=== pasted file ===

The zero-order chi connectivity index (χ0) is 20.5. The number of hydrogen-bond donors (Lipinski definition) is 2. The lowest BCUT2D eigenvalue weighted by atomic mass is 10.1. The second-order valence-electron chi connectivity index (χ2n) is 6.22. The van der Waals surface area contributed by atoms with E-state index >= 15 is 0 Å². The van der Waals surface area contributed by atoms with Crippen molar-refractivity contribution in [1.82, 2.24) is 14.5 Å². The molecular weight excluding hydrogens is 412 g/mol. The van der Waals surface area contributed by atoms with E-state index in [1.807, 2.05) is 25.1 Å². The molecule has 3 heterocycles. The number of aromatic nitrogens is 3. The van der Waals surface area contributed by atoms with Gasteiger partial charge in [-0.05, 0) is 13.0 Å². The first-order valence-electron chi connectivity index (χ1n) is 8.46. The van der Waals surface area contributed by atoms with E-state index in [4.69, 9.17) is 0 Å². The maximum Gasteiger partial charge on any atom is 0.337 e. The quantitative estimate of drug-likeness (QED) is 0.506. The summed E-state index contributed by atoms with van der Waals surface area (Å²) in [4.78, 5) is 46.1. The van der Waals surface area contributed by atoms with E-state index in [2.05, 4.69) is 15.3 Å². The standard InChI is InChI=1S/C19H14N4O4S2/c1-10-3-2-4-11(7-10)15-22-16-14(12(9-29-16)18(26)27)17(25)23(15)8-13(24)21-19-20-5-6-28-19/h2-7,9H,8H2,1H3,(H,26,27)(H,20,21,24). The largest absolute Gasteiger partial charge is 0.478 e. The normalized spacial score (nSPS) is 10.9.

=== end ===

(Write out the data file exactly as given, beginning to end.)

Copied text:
The zero-order chi connectivity index (χ0) is 20.5. The number of hydrogen-bond donors (Lipinski definition) is 2. The lowest BCUT2D eigenvalue weighted by atomic mass is 10.1. The second-order valence-electron chi connectivity index (χ2n) is 6.22. The van der Waals surface area contributed by atoms with E-state index >= 15 is 0 Å². The van der Waals surface area contributed by atoms with Crippen molar-refractivity contribution in [1.82, 2.24) is 14.5 Å². The molecular weight excluding hydrogens is 412 g/mol. The van der Waals surface area contributed by atoms with E-state index in [1.807, 2.05) is 25.1 Å². The molecule has 3 heterocycles. The number of aromatic nitrogens is 3. The van der Waals surface area contributed by atoms with Gasteiger partial charge in [-0.05, 0) is 13.0 Å². The first-order valence-electron chi connectivity index (χ1n) is 8.46. The van der Waals surface area contributed by atoms with E-state index in [4.69, 9.17) is 0 Å². The maximum Gasteiger partial charge on any atom is 0.337 e. The quantitative estimate of drug-likeness (QED) is 0.506. The summed E-state index contributed by atoms with van der Waals surface area (Å²) in [4.78, 5) is 46.1. The van der Waals surface area contributed by atoms with E-state index in [2.05, 4.69) is 15.3 Å². The standard InChI is InChI=1S/C19H14N4O4S2/c1-10-3-2-4-11(7-10)15-22-16-14(12(9-29-16)18(26)27)17(25)23(15)8-13(24)21-19-20-5-6-28-19/h2-7,9H,8H2,1H3,(H,26,27)(H,20,21,24). The largest absolute Gasteiger partial charge is 0.478 e. The normalized spacial score (nSPS) is 10.9.